but the obscenity of mandatory death sentence meant he had to die.
The great question is: what are we doing about it? We need to campaign
hard and permanently to make sure that this does not happen again. There
are Australians in Bali who may be dead soon.
This morning I heard Senator Ellison (Federal Justice Minister) say:
"We've done all we could."
That is a lie. It's a complete lie.
I've heard the Prime Minister (John Howard), I've heard Mr Ruddock
(Federal Attorney-General), I've heard Mr Downer (Foreign Affairs
Minister), say they've done everything they can.
That is a lie.
I've heard Mr Downer say: "We've done everything we can."
That is a lie.
We have not legally or politically done everything that we can. When did
we propose to the United Nations that we should bring up capital
punishment as being contrary to the rule of law because it does not
recognise the notion of judicial discretion in sentencing, of
proportionality between crime and punishment which lies at the root of all
Where is the resolution of the Parliament - both houses - condemning the
execution as unlawful? The Government hasn't done it. The Opposition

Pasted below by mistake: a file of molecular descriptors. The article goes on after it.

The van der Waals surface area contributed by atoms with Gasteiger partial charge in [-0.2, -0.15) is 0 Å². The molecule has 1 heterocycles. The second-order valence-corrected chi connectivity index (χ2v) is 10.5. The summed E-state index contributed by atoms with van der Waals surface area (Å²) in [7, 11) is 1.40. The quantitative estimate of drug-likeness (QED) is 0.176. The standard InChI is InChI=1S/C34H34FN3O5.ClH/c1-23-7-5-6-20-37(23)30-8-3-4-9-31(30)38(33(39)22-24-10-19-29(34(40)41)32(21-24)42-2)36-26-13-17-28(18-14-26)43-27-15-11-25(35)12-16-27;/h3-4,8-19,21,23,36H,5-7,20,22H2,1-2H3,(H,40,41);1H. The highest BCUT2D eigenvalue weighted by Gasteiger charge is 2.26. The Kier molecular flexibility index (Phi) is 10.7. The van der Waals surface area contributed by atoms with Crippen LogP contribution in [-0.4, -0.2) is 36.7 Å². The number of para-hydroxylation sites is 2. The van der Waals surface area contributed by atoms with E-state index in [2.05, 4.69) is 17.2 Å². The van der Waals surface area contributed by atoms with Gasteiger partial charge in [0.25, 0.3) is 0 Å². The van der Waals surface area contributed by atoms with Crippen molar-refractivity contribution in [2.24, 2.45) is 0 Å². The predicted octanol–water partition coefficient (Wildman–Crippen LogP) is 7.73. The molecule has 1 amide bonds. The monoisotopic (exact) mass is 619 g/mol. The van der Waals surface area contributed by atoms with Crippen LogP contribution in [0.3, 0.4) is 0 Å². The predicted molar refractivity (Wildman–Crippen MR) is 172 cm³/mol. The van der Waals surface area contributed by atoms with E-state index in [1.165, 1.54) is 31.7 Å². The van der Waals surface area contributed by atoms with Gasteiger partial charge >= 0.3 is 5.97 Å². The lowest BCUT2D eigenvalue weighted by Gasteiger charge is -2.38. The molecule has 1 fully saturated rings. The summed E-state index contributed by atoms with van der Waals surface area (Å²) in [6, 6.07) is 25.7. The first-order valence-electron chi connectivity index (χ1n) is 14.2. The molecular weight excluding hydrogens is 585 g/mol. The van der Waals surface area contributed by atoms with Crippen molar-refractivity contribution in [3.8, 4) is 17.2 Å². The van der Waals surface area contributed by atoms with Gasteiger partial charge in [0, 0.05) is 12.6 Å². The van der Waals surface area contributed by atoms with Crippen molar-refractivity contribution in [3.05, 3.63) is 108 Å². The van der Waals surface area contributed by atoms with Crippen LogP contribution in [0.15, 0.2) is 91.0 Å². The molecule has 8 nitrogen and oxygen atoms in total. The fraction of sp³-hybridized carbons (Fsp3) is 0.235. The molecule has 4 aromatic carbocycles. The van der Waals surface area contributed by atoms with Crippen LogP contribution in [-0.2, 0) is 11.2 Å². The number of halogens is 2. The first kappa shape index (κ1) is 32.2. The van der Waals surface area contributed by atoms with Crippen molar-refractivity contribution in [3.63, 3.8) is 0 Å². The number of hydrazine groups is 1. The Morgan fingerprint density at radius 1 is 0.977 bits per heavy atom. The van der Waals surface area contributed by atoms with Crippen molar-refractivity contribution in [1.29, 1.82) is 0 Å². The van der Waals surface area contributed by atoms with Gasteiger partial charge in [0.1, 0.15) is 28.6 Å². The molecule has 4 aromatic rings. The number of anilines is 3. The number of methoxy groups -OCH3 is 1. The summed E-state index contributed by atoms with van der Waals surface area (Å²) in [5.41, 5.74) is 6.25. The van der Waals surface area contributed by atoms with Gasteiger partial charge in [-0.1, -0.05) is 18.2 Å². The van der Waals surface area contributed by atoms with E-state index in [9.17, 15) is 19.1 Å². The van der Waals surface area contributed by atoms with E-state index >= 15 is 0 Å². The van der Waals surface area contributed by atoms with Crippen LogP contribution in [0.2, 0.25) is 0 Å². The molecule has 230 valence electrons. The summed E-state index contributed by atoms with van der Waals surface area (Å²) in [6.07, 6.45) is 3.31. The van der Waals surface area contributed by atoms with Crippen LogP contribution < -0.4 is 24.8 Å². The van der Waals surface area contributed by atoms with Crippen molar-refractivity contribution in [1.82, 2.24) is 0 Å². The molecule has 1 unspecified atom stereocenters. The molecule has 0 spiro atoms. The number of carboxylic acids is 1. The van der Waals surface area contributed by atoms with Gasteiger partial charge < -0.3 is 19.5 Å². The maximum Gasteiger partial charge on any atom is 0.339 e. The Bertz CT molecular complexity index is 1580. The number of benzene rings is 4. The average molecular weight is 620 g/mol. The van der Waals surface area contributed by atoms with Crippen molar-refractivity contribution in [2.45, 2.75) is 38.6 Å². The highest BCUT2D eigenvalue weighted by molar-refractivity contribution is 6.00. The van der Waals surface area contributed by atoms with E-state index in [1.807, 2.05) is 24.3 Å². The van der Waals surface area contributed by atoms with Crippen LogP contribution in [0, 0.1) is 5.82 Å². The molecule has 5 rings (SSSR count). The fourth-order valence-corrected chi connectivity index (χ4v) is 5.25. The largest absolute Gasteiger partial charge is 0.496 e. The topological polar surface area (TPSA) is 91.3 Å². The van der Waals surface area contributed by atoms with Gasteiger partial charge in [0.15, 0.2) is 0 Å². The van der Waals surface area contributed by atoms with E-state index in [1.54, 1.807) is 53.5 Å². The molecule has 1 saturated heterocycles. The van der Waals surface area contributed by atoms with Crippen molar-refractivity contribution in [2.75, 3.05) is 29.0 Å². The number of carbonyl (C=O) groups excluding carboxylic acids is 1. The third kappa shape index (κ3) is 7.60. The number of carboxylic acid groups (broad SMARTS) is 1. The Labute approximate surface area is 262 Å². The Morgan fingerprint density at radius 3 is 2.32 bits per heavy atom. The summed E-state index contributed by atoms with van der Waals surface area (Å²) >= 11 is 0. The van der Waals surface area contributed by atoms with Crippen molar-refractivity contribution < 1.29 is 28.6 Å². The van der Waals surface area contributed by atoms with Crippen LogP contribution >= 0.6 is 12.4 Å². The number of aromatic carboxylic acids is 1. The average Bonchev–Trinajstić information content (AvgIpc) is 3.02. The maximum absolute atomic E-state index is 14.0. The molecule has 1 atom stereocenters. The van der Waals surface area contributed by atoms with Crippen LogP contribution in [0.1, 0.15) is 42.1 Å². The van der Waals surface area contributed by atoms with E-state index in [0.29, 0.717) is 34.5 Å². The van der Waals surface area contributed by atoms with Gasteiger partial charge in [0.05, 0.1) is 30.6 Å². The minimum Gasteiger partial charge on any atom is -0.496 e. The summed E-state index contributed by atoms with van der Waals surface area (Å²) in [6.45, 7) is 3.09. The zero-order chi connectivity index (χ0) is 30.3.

hasn't done it. And it's not just Howard and Ruddock and Downer and
Ellison who are lying to us.
That lick-spittle (John Howard) who gave away his principles over the
Tampa also hasn't done it, but seems content to say: "Well, they're doing
what they can."
Well they could have done a lot more, and they could have done it
privately. They could have said to the Singaporean Prime Minister,
quietly: "You do this and Singapore Airlines will fly empty between
Australia and the United States, Singapore Airlines being an arm of the
There is nothing as chilling as the cold-blooded execution in Changi. We
live with it. Every time we think of it we will shudder.
(source: AUSTRALIAN COALITION AGAINST DEATH PENALTY; AUSTRALIAN STUDENTS
AGAINST CAPITAL PUNISHMENT-----ACADP)